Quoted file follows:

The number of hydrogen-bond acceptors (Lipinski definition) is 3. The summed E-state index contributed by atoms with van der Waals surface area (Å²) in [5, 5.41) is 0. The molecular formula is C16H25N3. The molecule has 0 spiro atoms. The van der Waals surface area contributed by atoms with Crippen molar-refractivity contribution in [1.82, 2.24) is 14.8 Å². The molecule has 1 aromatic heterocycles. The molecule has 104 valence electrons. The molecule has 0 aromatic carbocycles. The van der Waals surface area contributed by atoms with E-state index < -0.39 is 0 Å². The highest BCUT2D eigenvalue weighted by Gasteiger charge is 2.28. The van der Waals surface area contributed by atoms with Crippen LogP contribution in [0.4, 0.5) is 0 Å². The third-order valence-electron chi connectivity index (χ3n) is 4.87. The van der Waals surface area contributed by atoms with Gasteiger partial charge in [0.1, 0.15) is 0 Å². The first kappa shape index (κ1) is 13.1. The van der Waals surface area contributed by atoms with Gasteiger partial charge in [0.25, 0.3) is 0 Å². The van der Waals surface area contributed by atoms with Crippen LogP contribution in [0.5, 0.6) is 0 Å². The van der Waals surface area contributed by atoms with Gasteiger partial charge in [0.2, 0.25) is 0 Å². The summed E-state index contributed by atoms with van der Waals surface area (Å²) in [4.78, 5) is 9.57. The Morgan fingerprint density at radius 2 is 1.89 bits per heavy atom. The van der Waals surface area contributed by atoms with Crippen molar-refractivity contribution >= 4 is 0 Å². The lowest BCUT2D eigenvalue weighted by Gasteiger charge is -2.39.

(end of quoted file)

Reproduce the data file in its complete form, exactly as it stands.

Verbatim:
The number of hydrogen-bond acceptors (Lipinski definition) is 3. The summed E-state index contributed by atoms with van der Waals surface area (Å²) in [5, 5.41) is 0. The molecular formula is C16H25N3. The molecule has 0 spiro atoms. The van der Waals surface area contributed by atoms with Crippen molar-refractivity contribution in [1.82, 2.24) is 14.8 Å². The molecule has 1 aromatic heterocycles. The molecule has 104 valence electrons. The molecule has 0 aromatic carbocycles. The van der Waals surface area contributed by atoms with E-state index < -0.39 is 0 Å². The highest BCUT2D eigenvalue weighted by Gasteiger charge is 2.28. The van der Waals surface area contributed by atoms with Crippen LogP contribution in [0.4, 0.5) is 0 Å². The third-order valence-electron chi connectivity index (χ3n) is 4.87. The van der Waals surface area contributed by atoms with Gasteiger partial charge in [0.1, 0.15) is 0 Å². The first kappa shape index (κ1) is 13.1. The van der Waals surface area contributed by atoms with Gasteiger partial charge in [0.25, 0.3) is 0 Å². The van der Waals surface area contributed by atoms with Crippen LogP contribution in [0.5, 0.6) is 0 Å². The van der Waals surface area contributed by atoms with Gasteiger partial charge in [0.2, 0.25) is 0 Å². The summed E-state index contributed by atoms with van der Waals surface area (Å²) in [4.78, 5) is 9.57. The Morgan fingerprint density at radius 2 is 1.89 bits per heavy atom. The van der Waals surface area contributed by atoms with Crippen molar-refractivity contribution >= 4 is 0 Å². The lowest BCUT2D eigenvalue weighted by Gasteiger charge is -2.39.